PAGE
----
Thursday, November 27, 2014

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Faculty Pay, Discussion of Summer’s Events Dominate BOV meeting

President Teresa A. Sullivan’s proposal to raise pay for the University of Virginia faculty took center stage at Thursday’s Board of Visitors meeting, but continuing debate about how to best move beyond her resignation and reinstatement this summer bubbled up once again.

During her report, Sullivan urged the board to join her in making better faculty pay “our single most important priority for the coming year.”

“It’s very important we keep the top faculty whom we have right now,” she said.

Sullivan’s proposal is to raise faculty salaries into the top 20 of the American Association of Universities in average salary by 2016-17. U.Va. currently is ranked No. 26. The effort would cost a total of $65 million.

Paying for the plan will require money from a variety of sources, she said. The state’s biennial budget already includes a 2 percent raise for the next fiscal year, which is a start. But if the board approves Sullivan’s proposal at its November meeting, the plan will rely on a combination that could include: money generated from savings elsewhere, tuition, General Assembly funding, donors, the President’s Fund for Excellence, and possibly an increase in the annual endowment payout.

Increasing faculty salaries an average of 4.75 percent per year will reach the goal in 2016-17, Sullivan said.

“Almost nothing else we do this year will be as important,” she said.

Still, “events of the summer” continue to command attention, and the board’s first meeting on Grounds since Sullivan’s June 26 reinstatement provided yet another platform for debate.

During his report to the board, Faculty Senate Chair George Cohen stressed that the faculty supports the board’s decision to reinstate the president and is interested in joining with the board, administration and students to improve the university. He remained critical, however, of the board’s handling of the aftermath, describing the need for a complete self-assessment of what happened, why it happened and what can be learned from it to prevent a recurrence.

Cohen said there remains no “clear and satisfactory explanation” of the “philosophical differences” that were famously cited when three members of the board’s executive committee voted on behalf of the full board to accept Sullivan’s resignation in early June.

“A true reset is therefore possible only if those differences have been resolved in a mutually acceptable way,” he said. “But we are not clear what the differences were, so how can we know if they have been resolved? And if they have not been resolved, how can we have confidence that the board and President Sullivan can work effectively together?”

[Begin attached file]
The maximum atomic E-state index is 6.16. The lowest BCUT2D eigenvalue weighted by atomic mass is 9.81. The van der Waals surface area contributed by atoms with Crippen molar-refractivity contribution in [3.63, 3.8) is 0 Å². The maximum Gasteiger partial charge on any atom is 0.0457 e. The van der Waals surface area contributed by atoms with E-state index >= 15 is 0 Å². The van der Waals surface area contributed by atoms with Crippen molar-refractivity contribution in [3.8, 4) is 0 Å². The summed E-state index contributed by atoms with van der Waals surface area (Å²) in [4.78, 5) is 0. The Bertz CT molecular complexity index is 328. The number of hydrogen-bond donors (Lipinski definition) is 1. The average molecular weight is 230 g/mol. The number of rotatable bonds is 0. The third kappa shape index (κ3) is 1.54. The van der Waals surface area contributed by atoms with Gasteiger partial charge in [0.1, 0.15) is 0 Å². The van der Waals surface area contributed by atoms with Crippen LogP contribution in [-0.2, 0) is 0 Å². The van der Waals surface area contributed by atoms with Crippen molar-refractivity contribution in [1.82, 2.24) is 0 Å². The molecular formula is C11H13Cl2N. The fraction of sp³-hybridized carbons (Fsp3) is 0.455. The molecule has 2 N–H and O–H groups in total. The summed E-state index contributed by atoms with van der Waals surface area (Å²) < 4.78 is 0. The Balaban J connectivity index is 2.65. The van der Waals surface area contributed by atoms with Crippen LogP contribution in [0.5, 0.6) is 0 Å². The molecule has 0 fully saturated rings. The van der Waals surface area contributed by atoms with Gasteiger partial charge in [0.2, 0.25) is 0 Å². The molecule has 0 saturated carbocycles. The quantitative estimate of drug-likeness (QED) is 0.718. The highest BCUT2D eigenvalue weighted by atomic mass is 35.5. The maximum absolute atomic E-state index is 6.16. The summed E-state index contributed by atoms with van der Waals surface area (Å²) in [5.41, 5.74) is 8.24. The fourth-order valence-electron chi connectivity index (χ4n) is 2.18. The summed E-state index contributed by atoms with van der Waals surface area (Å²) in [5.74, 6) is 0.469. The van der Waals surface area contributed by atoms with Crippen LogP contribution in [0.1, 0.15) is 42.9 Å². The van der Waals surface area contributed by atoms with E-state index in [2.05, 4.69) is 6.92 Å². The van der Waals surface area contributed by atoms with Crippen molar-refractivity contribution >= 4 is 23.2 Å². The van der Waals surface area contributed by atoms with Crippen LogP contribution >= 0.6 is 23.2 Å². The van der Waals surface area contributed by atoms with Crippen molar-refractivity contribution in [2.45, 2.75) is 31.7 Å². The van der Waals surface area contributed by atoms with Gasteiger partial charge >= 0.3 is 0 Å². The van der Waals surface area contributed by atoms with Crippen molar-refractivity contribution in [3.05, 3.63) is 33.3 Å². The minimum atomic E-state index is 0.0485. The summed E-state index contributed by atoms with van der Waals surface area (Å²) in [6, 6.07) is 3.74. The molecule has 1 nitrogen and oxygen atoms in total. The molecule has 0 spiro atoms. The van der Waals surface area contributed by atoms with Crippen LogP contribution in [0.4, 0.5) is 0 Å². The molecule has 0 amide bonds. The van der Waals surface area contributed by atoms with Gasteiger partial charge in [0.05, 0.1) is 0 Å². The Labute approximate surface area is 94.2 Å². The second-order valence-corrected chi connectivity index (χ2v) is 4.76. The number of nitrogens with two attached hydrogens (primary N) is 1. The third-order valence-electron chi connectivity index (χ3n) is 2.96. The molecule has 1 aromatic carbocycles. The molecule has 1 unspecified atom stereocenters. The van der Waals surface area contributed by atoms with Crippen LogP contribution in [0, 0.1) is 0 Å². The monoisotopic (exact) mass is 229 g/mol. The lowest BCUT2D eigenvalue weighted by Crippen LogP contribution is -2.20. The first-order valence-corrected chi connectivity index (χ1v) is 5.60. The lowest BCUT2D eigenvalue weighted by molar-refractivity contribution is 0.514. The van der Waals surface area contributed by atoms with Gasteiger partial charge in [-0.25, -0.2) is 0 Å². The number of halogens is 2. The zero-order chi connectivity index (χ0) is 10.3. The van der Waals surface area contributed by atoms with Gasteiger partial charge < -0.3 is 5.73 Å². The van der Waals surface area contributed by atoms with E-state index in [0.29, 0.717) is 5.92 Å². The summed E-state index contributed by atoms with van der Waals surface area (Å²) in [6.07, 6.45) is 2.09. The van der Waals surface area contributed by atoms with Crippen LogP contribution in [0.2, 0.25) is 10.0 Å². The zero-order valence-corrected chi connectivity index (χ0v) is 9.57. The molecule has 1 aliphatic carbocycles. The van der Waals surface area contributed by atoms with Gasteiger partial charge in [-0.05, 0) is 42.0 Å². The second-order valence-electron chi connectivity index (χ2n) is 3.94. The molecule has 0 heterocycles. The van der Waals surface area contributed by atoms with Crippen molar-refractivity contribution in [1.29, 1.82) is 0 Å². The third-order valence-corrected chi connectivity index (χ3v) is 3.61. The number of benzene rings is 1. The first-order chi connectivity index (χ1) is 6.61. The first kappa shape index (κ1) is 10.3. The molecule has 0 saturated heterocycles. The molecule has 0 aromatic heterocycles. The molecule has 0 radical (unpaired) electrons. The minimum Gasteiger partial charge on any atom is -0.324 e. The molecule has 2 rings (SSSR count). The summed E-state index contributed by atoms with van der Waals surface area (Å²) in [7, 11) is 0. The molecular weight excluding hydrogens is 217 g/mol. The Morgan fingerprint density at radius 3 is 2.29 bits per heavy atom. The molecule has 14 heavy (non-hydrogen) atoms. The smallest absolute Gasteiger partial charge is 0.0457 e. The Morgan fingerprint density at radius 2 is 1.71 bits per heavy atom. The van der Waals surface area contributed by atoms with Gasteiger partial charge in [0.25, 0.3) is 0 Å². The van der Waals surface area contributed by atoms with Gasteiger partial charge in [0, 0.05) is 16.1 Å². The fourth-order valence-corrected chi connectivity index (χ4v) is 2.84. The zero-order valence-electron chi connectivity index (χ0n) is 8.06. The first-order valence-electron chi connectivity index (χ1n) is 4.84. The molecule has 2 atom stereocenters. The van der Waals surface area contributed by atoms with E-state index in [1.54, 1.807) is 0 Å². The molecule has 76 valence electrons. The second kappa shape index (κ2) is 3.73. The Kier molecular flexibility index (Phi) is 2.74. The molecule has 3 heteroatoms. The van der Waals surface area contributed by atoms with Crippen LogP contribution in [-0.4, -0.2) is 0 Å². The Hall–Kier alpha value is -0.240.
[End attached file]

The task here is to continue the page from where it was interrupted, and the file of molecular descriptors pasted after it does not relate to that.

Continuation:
Cohen’s comments did not go without response.

William H. Goodwin Jr., appointed by Gov. Robert F. McDonnell in July as a special adviser to the board, strongly urged Cohen and others to stop dissecting the summer’s events.

“We need to leave the past alone,” he said. “The more you dig the more you make the University look bad.” Continued hand-wringing, he suggested, could hurt U.Va. in such rankings as the U.S. News & World Report college report, which this week kept U.Va. in the top 25 nationally and the No. 2 public institution.

“I would suggest to you it’s time to move on,” he said.

Board member Bobbie G. Kilberg, who joined the board in July, agreed.

“Frankly, I just want to move ahead,” Kilberg said. “I think we gain absolutely nothing by rehashing this.”

Sullivan told board members that her focus is on the future. In recent weeks, she has delivered remarks in several settings, including a Faculty Senate town hall, an alumni and donor event in New York and at the Miller Center on Wednesday.

During each of her appearances, Sullivan has not ignored the summer saga, and dodges no questions. But her core message has centered on priorities for the years ahead, such as faculty pay and retention, curriculum review, strategic planning and a need to focus research efforts on high-return areas.

“My remarks have been forward-looking. I don’t think it’s helpful to look back,” she said.

When Kilberg suggested Sullivan and others simply not discuss the events any longer, Sullivan replied, “I can’t control what people want to ask me about.”

Board member Timothy B. Robertson said he understands Cohen’s concerns, namely that many people are anxious to know what the board might do to prevent a repeat of events. He asked that people give the new special committee on governance and engagement a chance to deliberate, and predicted it will produce specific recommendations.

“That’s great,” Cohen said outside the meeting room. “That’s exactly what we’re looking for.”

Also at Thursday’s meeting:

  • The board unanimously elected George Keith Martin of Richmond as vice rector, filling the term vacated by former Vice Rector Mark J. Kington, who resigned in June. Martin, managing partner of the Richmond office of McGuire Woods, is a 1975 graduate of U.Va. McDonnell appointed him to the board in July 2011. His election as vice rector means Martin will succeed Helen Dragas as rector of the University when her term expires next June.
  • Board members also unanimously elected new members of the executive committee, who will join the rector and vice rector on that panel. They include: Robertson, John L. Nau III, Victoria D. Harker and Marvin W. Gilliam Jr.
  • Resolutions of commendation were approved for former board members Kington and Robert D. Hardie, and for Stuart W. Connock, former executive assistant to the president for state governmental relations.

 

 

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